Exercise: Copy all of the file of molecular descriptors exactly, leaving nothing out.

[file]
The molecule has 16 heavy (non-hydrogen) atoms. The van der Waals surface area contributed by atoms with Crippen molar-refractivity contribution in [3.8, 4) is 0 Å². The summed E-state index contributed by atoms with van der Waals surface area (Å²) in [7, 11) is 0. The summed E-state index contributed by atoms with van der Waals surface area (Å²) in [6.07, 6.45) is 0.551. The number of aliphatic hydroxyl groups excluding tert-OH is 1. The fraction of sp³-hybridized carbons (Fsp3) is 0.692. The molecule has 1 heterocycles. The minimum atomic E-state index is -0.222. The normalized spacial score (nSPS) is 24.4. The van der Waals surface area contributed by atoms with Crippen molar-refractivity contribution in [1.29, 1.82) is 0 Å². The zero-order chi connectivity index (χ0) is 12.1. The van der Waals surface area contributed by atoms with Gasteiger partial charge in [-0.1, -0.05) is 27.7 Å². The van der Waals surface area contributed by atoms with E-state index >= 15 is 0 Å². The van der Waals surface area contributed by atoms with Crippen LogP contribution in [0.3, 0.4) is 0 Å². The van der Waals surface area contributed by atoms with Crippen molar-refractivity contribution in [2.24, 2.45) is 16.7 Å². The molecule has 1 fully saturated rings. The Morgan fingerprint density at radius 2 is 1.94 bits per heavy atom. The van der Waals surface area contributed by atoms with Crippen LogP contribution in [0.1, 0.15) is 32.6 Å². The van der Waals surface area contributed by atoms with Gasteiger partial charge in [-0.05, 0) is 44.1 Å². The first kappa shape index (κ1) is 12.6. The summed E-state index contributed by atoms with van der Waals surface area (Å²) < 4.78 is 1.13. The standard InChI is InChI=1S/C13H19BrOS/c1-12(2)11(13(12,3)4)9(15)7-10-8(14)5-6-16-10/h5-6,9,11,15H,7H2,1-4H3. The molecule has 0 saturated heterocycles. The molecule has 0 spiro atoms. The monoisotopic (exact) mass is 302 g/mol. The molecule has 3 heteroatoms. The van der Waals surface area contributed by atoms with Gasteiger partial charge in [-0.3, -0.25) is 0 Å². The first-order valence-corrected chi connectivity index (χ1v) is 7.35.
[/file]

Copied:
The molecule has 16 heavy (non-hydrogen) atoms. The van der Waals surface area contributed by atoms with Crippen molar-refractivity contribution in [3.8, 4) is 0 Å². The summed E-state index contributed by atoms with van der Waals surface area (Å²) in [7, 11) is 0. The summed E-state index contributed by atoms with van der Waals surface area (Å²) in [6.07, 6.45) is 0.551. The number of aliphatic hydroxyl groups excluding tert-OH is 1. The fraction of sp³-hybridized carbons (Fsp3) is 0.692. The molecule has 1 heterocycles. The minimum atomic E-state index is -0.222. The normalized spacial score (nSPS) is 24.4. The van der Waals surface area contributed by atoms with Crippen molar-refractivity contribution in [1.29, 1.82) is 0 Å². The zero-order chi connectivity index (χ0) is 12.1. The van der Waals surface area contributed by atoms with Gasteiger partial charge in [-0.1, -0.05) is 27.7 Å². The van der Waals surface area contributed by atoms with E-state index >= 15 is 0 Å². The van der Waals surface area contributed by atoms with Crippen LogP contribution in [0.3, 0.4) is 0 Å². The van der Waals surface area contributed by atoms with Crippen molar-refractivity contribution in [2.24, 2.45) is 16.7 Å². The molecule has 1 fully saturated rings. The Morgan fingerprint density at radius 2 is 1.94 bits per heavy atom. The van der Waals surface area contributed by atoms with Crippen LogP contribution in [0.1, 0.15) is 32.6 Å². The van der Waals surface area contributed by atoms with Gasteiger partial charge in [-0.05, 0) is 44.1 Å². The first kappa shape index (κ1) is 12.6. The summed E-state index contributed by atoms with van der Waals surface area (Å²) < 4.78 is 1.13. The standard InChI is InChI=1S/C13H19BrOS/c1-12(2)11(13(12,3)4)9(15)7-10-8(14)5-6-16-10/h5-6,9,11,15H,7H2,1-4H3. The molecule has 0 saturated heterocycles. The molecule has 0 spiro atoms. The monoisotopic (exact) mass is 302 g/mol. The molecule has 3 heteroatoms. The van der Waals surface area contributed by atoms with Gasteiger partial charge in [-0.3, -0.25) is 0 Å². The first-order valence-corrected chi connectivity index (χ1v) is 7.35.